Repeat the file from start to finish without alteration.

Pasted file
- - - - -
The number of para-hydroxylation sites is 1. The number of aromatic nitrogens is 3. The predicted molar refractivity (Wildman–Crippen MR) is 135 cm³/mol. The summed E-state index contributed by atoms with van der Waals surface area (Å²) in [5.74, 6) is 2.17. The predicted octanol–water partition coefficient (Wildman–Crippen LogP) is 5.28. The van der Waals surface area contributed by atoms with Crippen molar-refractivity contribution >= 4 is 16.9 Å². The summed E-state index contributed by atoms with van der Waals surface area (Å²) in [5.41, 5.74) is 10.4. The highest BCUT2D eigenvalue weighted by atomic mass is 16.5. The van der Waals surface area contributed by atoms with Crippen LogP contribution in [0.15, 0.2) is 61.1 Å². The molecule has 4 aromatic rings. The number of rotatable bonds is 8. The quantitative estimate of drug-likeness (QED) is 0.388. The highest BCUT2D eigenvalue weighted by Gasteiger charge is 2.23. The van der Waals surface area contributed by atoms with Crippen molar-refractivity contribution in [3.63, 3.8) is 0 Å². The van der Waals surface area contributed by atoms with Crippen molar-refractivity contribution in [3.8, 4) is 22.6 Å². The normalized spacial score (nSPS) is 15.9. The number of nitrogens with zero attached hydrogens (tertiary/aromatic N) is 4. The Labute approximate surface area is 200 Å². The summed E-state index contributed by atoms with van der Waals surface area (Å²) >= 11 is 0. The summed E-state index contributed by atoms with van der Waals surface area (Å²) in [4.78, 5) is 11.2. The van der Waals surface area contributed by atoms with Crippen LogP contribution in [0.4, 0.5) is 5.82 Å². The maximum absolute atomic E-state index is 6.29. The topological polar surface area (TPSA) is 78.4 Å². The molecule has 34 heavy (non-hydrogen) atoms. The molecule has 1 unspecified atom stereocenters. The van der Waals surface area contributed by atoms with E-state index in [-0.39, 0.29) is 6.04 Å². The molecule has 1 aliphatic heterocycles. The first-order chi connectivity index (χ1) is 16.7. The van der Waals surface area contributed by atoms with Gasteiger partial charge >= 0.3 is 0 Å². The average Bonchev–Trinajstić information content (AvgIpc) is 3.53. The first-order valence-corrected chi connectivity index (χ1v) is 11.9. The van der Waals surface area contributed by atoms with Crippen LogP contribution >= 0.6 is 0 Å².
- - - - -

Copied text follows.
The number of para-hydroxylation sites is 1. The number of aromatic nitrogens is 3. The predicted molar refractivity (Wildman–Crippen MR) is 135 cm³/mol. The summed E-state index contributed by atoms with van der Waals surface area (Å²) in [5.74, 6) is 2.17. The predicted octanol–water partition coefficient (Wildman–Crippen LogP) is 5.28. The van der Waals surface area contributed by atoms with Crippen molar-refractivity contribution >= 4 is 16.9 Å². The summed E-state index contributed by atoms with van der Waals surface area (Å²) in [5.41, 5.74) is 10.4. The highest BCUT2D eigenvalue weighted by atomic mass is 16.5. The van der Waals surface area contributed by atoms with Crippen LogP contribution in [0.15, 0.2) is 61.1 Å². The molecule has 4 aromatic rings. The number of rotatable bonds is 8. The quantitative estimate of drug-likeness (QED) is 0.388. The highest BCUT2D eigenvalue weighted by Gasteiger charge is 2.23. The van der Waals surface area contributed by atoms with Crippen molar-refractivity contribution in [3.63, 3.8) is 0 Å². The van der Waals surface area contributed by atoms with Crippen molar-refractivity contribution in [3.8, 4) is 22.6 Å². The normalized spacial score (nSPS) is 15.9. The number of nitrogens with zero attached hydrogens (tertiary/aromatic N) is 4. The Labute approximate surface area is 200 Å². The summed E-state index contributed by atoms with van der Waals surface area (Å²) >= 11 is 0. The summed E-state index contributed by atoms with van der Waals surface area (Å²) in [4.78, 5) is 11.2. The van der Waals surface area contributed by atoms with Crippen LogP contribution in [0.4, 0.5) is 5.82 Å². The maximum absolute atomic E-state index is 6.29. The topological polar surface area (TPSA) is 78.4 Å². The molecule has 34 heavy (non-hydrogen) atoms. The molecule has 1 unspecified atom stereocenters. The van der Waals surface area contributed by atoms with E-state index in [-0.39, 0.29) is 6.04 Å². The molecule has 1 aliphatic heterocycles. The first-order chi connectivity index (χ1) is 16.7. The van der Waals surface area contributed by atoms with Gasteiger partial charge >= 0.3 is 0 Å². The average Bonchev–Trinajstić information content (AvgIpc) is 3.53. The first-order valence-corrected chi connectivity index (χ1v) is 11.9. The van der Waals surface area contributed by atoms with Crippen LogP contribution >= 0.6 is 0 Å².